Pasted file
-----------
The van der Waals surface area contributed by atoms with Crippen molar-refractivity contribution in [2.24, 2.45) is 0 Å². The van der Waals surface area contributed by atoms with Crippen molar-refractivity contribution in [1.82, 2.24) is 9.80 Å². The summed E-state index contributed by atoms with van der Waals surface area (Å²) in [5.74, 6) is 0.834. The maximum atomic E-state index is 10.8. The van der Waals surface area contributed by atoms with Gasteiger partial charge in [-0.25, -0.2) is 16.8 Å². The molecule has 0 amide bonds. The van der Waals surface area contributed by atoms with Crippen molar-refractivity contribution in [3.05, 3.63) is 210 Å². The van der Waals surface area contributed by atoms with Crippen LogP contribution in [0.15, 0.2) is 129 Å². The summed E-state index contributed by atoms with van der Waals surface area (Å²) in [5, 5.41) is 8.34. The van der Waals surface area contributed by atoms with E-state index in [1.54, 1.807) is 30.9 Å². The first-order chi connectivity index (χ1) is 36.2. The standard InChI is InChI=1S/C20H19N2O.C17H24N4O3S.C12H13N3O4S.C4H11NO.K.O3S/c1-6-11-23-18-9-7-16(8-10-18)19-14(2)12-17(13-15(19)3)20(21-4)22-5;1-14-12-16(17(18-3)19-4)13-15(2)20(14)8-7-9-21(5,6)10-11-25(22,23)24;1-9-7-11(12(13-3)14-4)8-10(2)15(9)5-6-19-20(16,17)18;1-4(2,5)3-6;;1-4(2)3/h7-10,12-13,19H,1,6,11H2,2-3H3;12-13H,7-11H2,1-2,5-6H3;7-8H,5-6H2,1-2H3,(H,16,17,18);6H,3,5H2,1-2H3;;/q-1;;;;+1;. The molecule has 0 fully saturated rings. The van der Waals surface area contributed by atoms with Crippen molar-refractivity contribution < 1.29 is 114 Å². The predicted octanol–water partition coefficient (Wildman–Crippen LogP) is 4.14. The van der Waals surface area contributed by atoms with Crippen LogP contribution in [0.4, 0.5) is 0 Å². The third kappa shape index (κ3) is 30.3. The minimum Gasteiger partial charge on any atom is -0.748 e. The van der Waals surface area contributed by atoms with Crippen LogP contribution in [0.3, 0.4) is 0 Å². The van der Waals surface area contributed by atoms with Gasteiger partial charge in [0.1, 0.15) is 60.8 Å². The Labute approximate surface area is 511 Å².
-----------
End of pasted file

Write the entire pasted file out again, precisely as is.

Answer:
The van der Waals surface area contributed by atoms with Crippen molar-refractivity contribution in [2.24, 2.45) is 0 Å². The van der Waals surface area contributed by atoms with Crippen molar-refractivity contribution in [1.82, 2.24) is 9.80 Å². The summed E-state index contributed by atoms with van der Waals surface area (Å²) in [5.74, 6) is 0.834. The maximum atomic E-state index is 10.8. The van der Waals surface area contributed by atoms with Gasteiger partial charge in [-0.25, -0.2) is 16.8 Å². The molecule has 0 amide bonds. The van der Waals surface area contributed by atoms with Crippen molar-refractivity contribution in [3.05, 3.63) is 210 Å². The van der Waals surface area contributed by atoms with Crippen LogP contribution in [0.15, 0.2) is 129 Å². The summed E-state index contributed by atoms with van der Waals surface area (Å²) in [5, 5.41) is 8.34. The van der Waals surface area contributed by atoms with E-state index in [1.54, 1.807) is 30.9 Å². The first-order chi connectivity index (χ1) is 36.2. The standard InChI is InChI=1S/C20H19N2O.C17H24N4O3S.C12H13N3O4S.C4H11NO.K.O3S/c1-6-11-23-18-9-7-16(8-10-18)19-14(2)12-17(13-15(19)3)20(21-4)22-5;1-14-12-16(17(18-3)19-4)13-15(2)20(14)8-7-9-21(5,6)10-11-25(22,23)24;1-9-7-11(12(13-3)14-4)8-10(2)15(9)5-6-19-20(16,17)18;1-4(2,5)3-6;;1-4(2)3/h7-10,12-13,19H,1,6,11H2,2-3H3;12-13H,7-11H2,1-2,5-6H3;7-8H,5-6H2,1-2H3,(H,16,17,18);6H,3,5H2,1-2H3;;/q-1;;;;+1;. The molecule has 0 fully saturated rings. The van der Waals surface area contributed by atoms with Crippen molar-refractivity contribution < 1.29 is 114 Å². The predicted octanol–water partition coefficient (Wildman–Crippen LogP) is 4.14. The van der Waals surface area contributed by atoms with Crippen LogP contribution in [0.4, 0.5) is 0 Å². The third kappa shape index (κ3) is 30.3. The minimum Gasteiger partial charge on any atom is -0.748 e. The van der Waals surface area contributed by atoms with Crippen LogP contribution in [0.3, 0.4) is 0 Å². The van der Waals surface area contributed by atoms with Gasteiger partial charge in [0.1, 0.15) is 60.8 Å². The Labute approximate surface area is 511 Å².